Marijuana is a drug acquired from the cannabis plant. The plant is typically dried out, ground up and smoked (in paper like a cigarette or in a pipe like tobacco). Marijuana also comes in the form of “edibles.” Edibles are foods, such as baked goods and candies, that contain the the active ingredient in Marijuana, Tetrahydrocannabinol or THC, and produce the same effects as smoking it.
Some people consume a resin-like substance concentrated from the plant that produces a far more intense high. This substance, often referred to as “dabs,” may be a viscous liquid, a wax-like substance or a hard, crystallized material similar to hard candy that is typically vaporized and inhaled. Other names for dabs include wax, budder and shatter. Dabs are made in several ways, most commonly with butane or isopropyl alcohol, both of which can be very dangerous.
Marijuana is legal in some states and illegal in others. In some states, only medical use is legal, while some others have also legalized recreational marijuana. Medically, marijuana is used for stress and pain relief and to increase appetite. Recreationally, marijuana is used for its calming effects and to achieve the notorious “high.” Street names for marijuana include: pot, dope, ganja, grass, mary jane, reefer, weed and buds.
Marijuana has a very long history of legislation for and against its use. Fueled by mixed feelings and misinformation, confusion about the existence and risks of marijuana addiction is still around today. However, it is widely accepted that both marijuana addiction and withdrawal are VERY real.
Marijuana Abuse & Effects
Marijuana is a psychoactive narcotic drug that alters perception. Marijuana contains tetrahydrocannabinol (THC), it’s this chemical compound that causes the drug’s effects to the human brain. The effects of marijuana may be different for everyone and depend on how it is consumed. Smoking marijuana produces a faster, shorter-lived buzz than eating it orally. The effects of dabs can be immediate and last for hours due to their concentrated amounts of THC. Those are strong buds with intense highs and lows.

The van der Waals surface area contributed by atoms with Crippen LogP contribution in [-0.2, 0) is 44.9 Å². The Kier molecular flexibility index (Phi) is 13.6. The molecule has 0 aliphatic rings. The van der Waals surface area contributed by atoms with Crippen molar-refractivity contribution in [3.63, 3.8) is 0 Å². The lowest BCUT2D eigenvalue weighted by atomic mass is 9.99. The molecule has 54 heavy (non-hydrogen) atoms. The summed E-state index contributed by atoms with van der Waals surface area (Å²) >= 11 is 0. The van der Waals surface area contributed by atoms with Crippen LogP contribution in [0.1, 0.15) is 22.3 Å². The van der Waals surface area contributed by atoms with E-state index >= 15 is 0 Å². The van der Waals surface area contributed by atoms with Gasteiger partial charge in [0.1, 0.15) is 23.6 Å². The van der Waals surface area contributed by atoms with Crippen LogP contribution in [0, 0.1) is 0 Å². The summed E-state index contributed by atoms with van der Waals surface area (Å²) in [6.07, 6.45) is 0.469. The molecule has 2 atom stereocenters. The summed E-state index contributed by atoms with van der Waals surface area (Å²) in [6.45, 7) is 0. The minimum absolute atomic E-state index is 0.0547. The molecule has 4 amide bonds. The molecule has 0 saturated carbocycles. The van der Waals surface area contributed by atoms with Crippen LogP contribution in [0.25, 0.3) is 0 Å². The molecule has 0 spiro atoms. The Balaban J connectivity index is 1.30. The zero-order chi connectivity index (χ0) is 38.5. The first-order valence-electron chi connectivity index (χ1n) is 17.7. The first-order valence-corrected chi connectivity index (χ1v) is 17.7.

The effects of marijuana include:
- Feelings of happiness
- Mild hallucinations
- Increased appetite
- Red Eyes
- Reduced anxiety
While there ‘s no risk of overdosing, marijuana comprises the second highest rates (minus cocaine) of emergency room visits caused by abusing illicit substances. These hospital visits are mostly attributed to accidents that occurred when individuals were intoxicated on weed and pot
Increasing THC Content in Marijuana
The THC content of marijuana has increased as much as 300 percent since the 1960s, which affects marijuana abuse and tolerance. The higher doses of THC in today’s marijuana can contribute to increased intoxication-related risks and an increased risk of dependence; its way stronger now than it ever was before.
Addiction to Marijuana
Marijuana addiction can be clinically diagnosed and has a negative impact on the person’s life. People can develop a psychological dependence on marijuana in the same way other addictions develop.
When one uses weed, cannabinoid receptors in the brain are activated by a neurotransmitter called Anandamide. THC mimics and blocks the actions natural neurotransmitters like Anandamide, to the point where the body no longer produces sufficient Anandamide on its own. The user’s brain gets reprogrammed to need marijuana just to feel like a normal person. When the user stops bringing more THC into the body, they often experience withdrawal symptoms because of the resulting lack of Anandamide. Wanting to quit using marijuana, but being unable to do so, is a strong indication of an substance abuse addiction.
There are also risks of using marijuana that can affect someone’s personal life. These risks can manifest into more immediate consequences such as:
- Legal complications
- Falling behind in school
- Having problems at work
- An impaired ability to learn and remember things
If you have continued to use marijuana despite the negative consequences, you may have an addiction. Contact us today for a free addiction consultation. Remember, Just Say No To Weed!